[CentOS] CentOS Based Linux Firewall Document

Frank Tanner III pctech at mybellybutton.com
Thu Jun 7 00:33:56 UTC 2007

On Wed, 2007-06-06 at 16:51 -0400, Brian Mathis wrote:
> On 6/6/07, pctech at mybellybutton.com <pctech at mybellybutton.com> wrote:
> >> On 6/6/07,
> >> Please don't start this again.  You can view last year's argument
> >> about this here:
> >> http://lists.centos.org/pipermail/centos/2006-August/thread.html#67803
> >>
> >> PCtech: You are certainly entitled to control your copyrighted
> >> material however you like, but if you look at how the rest of the open
> >> source community handles this type of information, you must be able to
> >> see that the method you are using is not typical.  It's the type of
> >> thing that makes other people uncomfortable.  Again, you are
> >> completely entitled to handle it however you like, but you need to
> >> expect people will consider your method unsavory.
> >>
> >> --------------------------------------------------
> >>
> > It is VERY typical in the open source community.  Name me ONE open source project that just ANYONE can submit changes to that will go live without some sort of vetting process.  You can't.  Because there are none.  A large percentage of the open source projects don't even accept submissions from people that aren't on the development team.
> >
> > I don't need to expect anything of the sort.  I don't HAVE to offer this document, or any of the future ones, to people.  I do it because I WANT to.  For the good of the community as it were.  That doesn't mean that I have to give up all of my rights to who can actually change the document that I spent the time to write.  How is the way I am disseminating it ANY less "savory" than posting it on a web site for people to download?  Because I choose e-mail?  It allows ME to control the cost of disseminating the information.  It allows ME to control the alterations to my document.  I've tried disseminating things in a wiki format before.  No thanks.  One letter from a lawyer was quite enough.  I don't know about you, but *I* don't want to have to defend myself against someone for something that I give out for free and wrote, initially, for myself.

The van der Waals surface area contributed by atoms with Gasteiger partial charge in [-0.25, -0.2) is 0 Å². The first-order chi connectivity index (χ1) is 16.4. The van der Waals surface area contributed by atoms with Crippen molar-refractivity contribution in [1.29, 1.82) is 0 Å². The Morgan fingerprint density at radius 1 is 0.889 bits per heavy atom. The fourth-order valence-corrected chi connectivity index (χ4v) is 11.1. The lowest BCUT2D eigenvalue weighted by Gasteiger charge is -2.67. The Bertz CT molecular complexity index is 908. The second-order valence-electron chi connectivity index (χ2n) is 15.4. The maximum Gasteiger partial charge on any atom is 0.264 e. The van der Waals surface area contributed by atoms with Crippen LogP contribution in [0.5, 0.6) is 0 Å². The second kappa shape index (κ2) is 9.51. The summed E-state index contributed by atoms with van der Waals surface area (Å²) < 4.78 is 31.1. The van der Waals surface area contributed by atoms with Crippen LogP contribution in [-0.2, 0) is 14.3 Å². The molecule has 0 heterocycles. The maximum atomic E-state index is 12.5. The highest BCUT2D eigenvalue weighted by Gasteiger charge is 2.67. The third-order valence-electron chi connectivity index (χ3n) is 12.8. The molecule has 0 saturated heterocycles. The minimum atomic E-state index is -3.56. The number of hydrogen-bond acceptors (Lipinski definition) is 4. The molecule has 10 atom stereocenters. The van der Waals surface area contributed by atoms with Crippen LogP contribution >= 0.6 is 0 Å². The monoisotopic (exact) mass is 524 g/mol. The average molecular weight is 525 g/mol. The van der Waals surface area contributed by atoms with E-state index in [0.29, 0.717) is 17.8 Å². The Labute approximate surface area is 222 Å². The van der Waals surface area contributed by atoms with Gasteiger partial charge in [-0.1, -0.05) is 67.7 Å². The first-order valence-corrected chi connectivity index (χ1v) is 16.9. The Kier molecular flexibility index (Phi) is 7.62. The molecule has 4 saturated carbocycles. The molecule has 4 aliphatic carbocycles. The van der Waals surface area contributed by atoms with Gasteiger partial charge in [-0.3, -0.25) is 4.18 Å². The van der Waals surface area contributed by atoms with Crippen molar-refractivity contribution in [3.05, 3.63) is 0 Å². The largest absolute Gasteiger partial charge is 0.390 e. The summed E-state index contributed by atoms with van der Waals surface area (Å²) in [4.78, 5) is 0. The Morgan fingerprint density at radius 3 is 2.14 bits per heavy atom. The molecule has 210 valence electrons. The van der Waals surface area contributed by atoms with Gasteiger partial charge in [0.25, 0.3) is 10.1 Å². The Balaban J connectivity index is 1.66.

> >
> I'm sorry dude, but you need a SERIOUS attitude adjustment.  You are
> just lashing out at people, even those who are not attacking you.
> (it's sufficient to respond once to a thread; you don't need to reply
> to every single message).

Actually, I haven't lashed out at anyone.  People have chosen to lash
out at me due to my chosen distribution method.

I answer each and every message so that people don't think that I am
ignoring them or their comments.

> Quite frankly, your argument is kind of ridiculous.  You can easily
> control who has access to change a document, and you don't even need
> to use a wiki.  A regular html page doesn't allow anyone but you to
> edit it.  All you _really_ need to say is "this is how I choose to do
> it", but if you start making silly arguments, it makes you sound,
> well, silly.

I guess you didn't see the part where I don't have the bandwidth to host
the document.  Never once have I stated that anyone else wasn't free to
host the document if they so chose.  They're the silly ones for getting
"bitchy" about my chosen distribution method.

> No one is telling you that you need to do it, and if you want to only
> distribute through email, that's your choice.  The main point of my
> message was to say that many people won't like your choice, so do not
> be surprised at the reaction.

No...  Rather than telling me I *MUST* do this or that they're bitching
that I didn't choose to do this or that.  At the end of the day it's not
alot different.

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Frank Tanner III (pctech at mybellybutton.com)

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